In a 2010 presentation at the International Conference on Technology Education Research, William Dugger, emeritus professor at Virginia Tech and a senior fellow at the International Technology Education Association, laid out some sobering statistics, noting that just 4 percent of American college graduates in 2003 majored in engineering compared to 13 percent of European students and 20 percent of Asian students.


In the presentation, Dugger quoted Rodger Bybee, former chair of the Science Expert Group for the Programme for International Student Assessment:


“For a society so deeply dependent on technology and engineering, we are largely ignorant about technology and engineering concepts and processes, and we have largely ignored this incongruity in our educational system.”


Maybe we’re finally catching on. 

A second chance for Cereplast and Metabolix

By: Tony Deligio 6. August 2014

On July 20, bioplastic service ware manufacturer Trellis Earth Products announced it would soon begin operation at Cereplast’s former Seymour, Ind., production site. Trellis, which is based in Wilsonville, Ore., acquired the assets of Cereplast including production equipment, patents, inventory and trademarks as part of that company’s Chapter 7 liquidation proceedings.


On August 4, Metabolix announced an injection of capital. According to the company, $25 million of its securities were sold to “Jack W. Schuler, Oracle Investment Management, Inc., Birchview Capital, certain members of the Company's Board of Directors and executive management team, and other investors.”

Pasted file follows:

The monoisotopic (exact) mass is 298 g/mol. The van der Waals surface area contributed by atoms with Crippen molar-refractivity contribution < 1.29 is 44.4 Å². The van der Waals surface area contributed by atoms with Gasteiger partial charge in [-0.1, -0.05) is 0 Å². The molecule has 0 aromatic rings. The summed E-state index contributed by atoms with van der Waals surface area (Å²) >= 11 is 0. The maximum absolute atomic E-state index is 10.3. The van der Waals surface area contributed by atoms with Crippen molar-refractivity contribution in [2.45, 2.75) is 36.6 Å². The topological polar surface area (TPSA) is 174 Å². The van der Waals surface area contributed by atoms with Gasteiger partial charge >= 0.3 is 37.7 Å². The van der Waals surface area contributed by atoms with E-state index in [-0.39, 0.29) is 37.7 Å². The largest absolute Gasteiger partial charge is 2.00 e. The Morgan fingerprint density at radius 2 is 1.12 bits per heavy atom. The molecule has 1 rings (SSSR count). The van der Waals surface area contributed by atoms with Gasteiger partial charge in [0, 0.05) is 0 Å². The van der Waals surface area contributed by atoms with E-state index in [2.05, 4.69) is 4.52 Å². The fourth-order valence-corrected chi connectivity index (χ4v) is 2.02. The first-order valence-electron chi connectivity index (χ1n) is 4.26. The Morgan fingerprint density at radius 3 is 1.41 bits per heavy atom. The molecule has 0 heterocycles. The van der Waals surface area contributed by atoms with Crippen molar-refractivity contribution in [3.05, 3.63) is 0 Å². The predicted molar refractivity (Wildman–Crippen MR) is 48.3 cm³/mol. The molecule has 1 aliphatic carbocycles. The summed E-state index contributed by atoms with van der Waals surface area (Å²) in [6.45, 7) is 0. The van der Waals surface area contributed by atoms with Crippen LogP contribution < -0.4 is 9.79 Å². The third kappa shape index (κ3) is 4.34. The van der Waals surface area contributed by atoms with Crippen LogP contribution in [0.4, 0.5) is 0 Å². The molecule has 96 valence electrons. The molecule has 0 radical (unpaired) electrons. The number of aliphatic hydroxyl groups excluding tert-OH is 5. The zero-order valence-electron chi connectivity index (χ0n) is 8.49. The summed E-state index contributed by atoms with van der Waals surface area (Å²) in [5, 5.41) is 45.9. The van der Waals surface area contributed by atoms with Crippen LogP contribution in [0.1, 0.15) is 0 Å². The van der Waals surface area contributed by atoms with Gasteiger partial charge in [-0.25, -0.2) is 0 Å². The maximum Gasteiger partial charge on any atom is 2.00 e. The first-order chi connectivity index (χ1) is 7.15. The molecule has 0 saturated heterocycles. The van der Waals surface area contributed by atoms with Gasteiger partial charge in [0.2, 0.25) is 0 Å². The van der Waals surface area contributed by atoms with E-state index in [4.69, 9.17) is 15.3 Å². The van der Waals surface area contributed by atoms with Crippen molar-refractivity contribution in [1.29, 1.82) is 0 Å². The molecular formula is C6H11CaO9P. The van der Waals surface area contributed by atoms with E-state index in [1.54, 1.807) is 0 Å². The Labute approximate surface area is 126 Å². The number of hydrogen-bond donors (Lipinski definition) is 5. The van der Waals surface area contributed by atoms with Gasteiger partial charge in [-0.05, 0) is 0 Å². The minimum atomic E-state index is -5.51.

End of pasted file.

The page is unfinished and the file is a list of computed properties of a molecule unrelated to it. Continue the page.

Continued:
The company, which grew out of research at MIT, is seeking to gain its footing after the February 2012 decision by its former owner, Archer Daniels Midland, to end its commercial alliance with the company.


The overall market continues to develop, with global demand for biobased and biodegradable plastics forecast to rise 19 percent per year to 950,000 metric tons in 2017, but apart from companies like Natureworks and Braskem, which have already made significant investments in production capacity, smaller players, despite the novelty of their technologies, face an uphill battle.


I visited Cereplast at its original production plant in Southern California, and the company took tremendous strides since then, but the pressure to produce as publicly traded company (which Metabolix also must deal with), has to be exceptionally difficult for a material start up. Metabolix always generated buzz at SPE's annual GPEC conference, but buzz doesn't always translate to revenue. The injection of cash upon becoming a public company is good, and necessary in many cases, but the day-to-day performance pressure is not.